9 Results Oriented Approach to Cohesion Policy: What “Outcome Indicators and Targets – Towards a Performance Oriented EU Cohesion Policy,” and complementary Notes: “Meeting climate change and energy objectives” and “Improving the conditions for innovation, research and development”, (with Fabrizio Barca et al.), 2011, DGRegio Website. Available at:
10 Results Oriented Approach to Cohesion Policy: What? Outputs are measurable policy actions whose intended task is to produce results/outcomesResults/outcomes are the specific dimension of the wellbeing and progress of people (in their capacity of consumers, workers, entrepreneurs, savers, family or community members, etc.) that motivates policy action, - i.e. that is expected to be modified by the interventions designed and implemented by a policy
11 Results Oriented Approach to Cohesion Policy: What? Inputs → Outputs → Results/OutcomesThe result/outcome can be a short- and/or a long-term oneIn some cases a particular phenomenon will be an output whereas in other cases it will be a result/outcomeIt is a question of intention – this drives the thematic and policy prioritisation and the specific policy design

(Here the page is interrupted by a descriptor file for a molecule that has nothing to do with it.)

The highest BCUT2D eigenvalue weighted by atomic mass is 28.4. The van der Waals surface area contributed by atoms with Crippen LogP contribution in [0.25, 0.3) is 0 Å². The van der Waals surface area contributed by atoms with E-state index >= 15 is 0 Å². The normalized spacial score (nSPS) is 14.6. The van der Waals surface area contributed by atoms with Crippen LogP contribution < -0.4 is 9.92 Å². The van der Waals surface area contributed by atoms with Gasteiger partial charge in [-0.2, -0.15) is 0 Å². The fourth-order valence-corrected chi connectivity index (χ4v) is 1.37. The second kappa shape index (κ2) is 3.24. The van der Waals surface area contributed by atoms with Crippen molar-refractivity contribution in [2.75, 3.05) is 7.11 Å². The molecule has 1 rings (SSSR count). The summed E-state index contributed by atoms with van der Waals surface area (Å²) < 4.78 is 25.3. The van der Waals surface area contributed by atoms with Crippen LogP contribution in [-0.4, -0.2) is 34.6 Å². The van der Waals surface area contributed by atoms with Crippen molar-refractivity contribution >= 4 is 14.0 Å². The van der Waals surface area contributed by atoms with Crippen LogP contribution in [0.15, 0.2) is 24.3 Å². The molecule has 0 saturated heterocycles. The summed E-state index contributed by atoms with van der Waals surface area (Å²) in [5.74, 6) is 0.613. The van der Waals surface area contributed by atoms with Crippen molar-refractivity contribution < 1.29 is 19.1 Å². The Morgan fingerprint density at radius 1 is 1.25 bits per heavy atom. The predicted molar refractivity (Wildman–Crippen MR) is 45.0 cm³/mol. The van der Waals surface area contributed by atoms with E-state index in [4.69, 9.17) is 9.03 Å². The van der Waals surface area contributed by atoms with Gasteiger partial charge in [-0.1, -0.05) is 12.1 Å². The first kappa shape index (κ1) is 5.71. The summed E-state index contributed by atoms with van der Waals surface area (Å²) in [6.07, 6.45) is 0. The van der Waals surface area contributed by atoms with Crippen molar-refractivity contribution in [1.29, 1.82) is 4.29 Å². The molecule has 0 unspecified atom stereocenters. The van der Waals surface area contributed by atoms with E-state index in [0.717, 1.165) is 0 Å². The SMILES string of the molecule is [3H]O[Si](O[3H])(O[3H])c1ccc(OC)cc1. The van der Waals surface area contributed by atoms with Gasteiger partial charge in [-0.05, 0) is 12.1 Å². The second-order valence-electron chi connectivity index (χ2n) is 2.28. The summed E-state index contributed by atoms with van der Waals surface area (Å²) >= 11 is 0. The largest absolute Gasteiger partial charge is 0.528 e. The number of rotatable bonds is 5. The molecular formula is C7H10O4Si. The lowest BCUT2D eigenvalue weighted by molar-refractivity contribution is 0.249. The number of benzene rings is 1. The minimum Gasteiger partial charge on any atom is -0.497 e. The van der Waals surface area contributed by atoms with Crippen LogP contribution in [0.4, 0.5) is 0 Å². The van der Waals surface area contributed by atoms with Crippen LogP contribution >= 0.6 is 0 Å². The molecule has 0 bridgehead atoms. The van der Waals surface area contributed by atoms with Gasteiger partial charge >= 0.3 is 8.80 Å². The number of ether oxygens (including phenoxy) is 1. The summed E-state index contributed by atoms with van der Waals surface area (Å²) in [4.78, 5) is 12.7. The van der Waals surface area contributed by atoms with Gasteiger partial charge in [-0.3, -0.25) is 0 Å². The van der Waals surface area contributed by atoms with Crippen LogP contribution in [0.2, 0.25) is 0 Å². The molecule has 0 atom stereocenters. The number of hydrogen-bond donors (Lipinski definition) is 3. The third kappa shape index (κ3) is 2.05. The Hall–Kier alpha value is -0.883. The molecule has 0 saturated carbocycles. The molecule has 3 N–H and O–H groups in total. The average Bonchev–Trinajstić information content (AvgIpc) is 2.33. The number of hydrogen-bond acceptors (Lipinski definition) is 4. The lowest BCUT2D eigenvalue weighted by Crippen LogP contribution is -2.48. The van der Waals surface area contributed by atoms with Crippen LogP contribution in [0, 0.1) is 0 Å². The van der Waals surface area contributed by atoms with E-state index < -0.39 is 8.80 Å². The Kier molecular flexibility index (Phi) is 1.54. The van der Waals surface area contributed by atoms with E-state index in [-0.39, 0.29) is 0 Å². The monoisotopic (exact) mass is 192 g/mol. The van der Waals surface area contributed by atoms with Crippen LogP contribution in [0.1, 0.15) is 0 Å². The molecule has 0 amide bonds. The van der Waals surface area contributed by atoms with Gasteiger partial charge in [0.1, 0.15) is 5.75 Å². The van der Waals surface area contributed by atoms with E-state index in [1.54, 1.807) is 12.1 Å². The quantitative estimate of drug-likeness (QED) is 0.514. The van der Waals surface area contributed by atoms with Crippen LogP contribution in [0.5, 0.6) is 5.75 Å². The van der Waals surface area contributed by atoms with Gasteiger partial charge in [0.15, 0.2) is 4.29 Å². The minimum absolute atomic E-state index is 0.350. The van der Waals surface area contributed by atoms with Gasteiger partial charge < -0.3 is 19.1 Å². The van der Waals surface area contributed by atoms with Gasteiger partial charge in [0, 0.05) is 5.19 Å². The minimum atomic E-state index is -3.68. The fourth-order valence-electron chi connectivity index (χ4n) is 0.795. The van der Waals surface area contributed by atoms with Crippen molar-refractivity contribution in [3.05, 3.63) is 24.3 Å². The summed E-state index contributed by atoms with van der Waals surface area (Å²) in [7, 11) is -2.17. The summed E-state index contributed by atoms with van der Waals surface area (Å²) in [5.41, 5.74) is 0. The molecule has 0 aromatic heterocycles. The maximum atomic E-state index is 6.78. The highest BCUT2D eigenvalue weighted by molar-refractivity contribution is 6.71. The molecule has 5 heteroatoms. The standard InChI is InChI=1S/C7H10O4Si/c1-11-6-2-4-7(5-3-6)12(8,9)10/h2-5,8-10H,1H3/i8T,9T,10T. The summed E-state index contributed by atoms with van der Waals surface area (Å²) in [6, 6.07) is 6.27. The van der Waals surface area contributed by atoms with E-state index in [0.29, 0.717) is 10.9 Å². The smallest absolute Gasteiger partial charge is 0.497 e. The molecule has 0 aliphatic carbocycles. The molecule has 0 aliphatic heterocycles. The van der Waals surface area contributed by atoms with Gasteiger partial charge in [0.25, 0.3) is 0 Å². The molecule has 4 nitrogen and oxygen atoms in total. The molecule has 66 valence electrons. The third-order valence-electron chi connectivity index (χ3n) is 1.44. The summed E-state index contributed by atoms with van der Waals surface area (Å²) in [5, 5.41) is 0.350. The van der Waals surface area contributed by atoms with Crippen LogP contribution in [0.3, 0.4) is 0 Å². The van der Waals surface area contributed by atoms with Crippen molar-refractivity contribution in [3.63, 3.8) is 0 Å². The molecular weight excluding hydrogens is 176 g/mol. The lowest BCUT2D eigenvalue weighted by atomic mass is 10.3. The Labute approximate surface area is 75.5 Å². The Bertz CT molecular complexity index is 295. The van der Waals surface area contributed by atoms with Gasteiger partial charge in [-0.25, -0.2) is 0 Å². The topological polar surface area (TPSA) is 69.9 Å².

12 Results Oriented Approach to Cohesion Policy: What Results/outcome indicators can measure both actual “achievements”, i.e. activities and situations of people (e.g.: a change in the number of cars travelling from X to Y, or a change in the banking leverage of SMEs),- and also “opportunities to achieve”, i.e. what people would be able to achieve if they decided to do so (e.g. a change in the travelling time from X to Y – were one decide to go from X to Y - or a change in the rationing behaviour of banks were a firm decide to borrow).
13 Results Oriented Approach to Cohesion Policy: What Policy makers must decide the priority (Stiglitz, Sen, Fitoussi)A policy might also be aimed at more than one outcome, i.e. at different dimensions of well-being and progress.For example, an urban-regeneration plan might at the same time be aimed at improving innovation, reducing/not aggravating access to work, improving air quality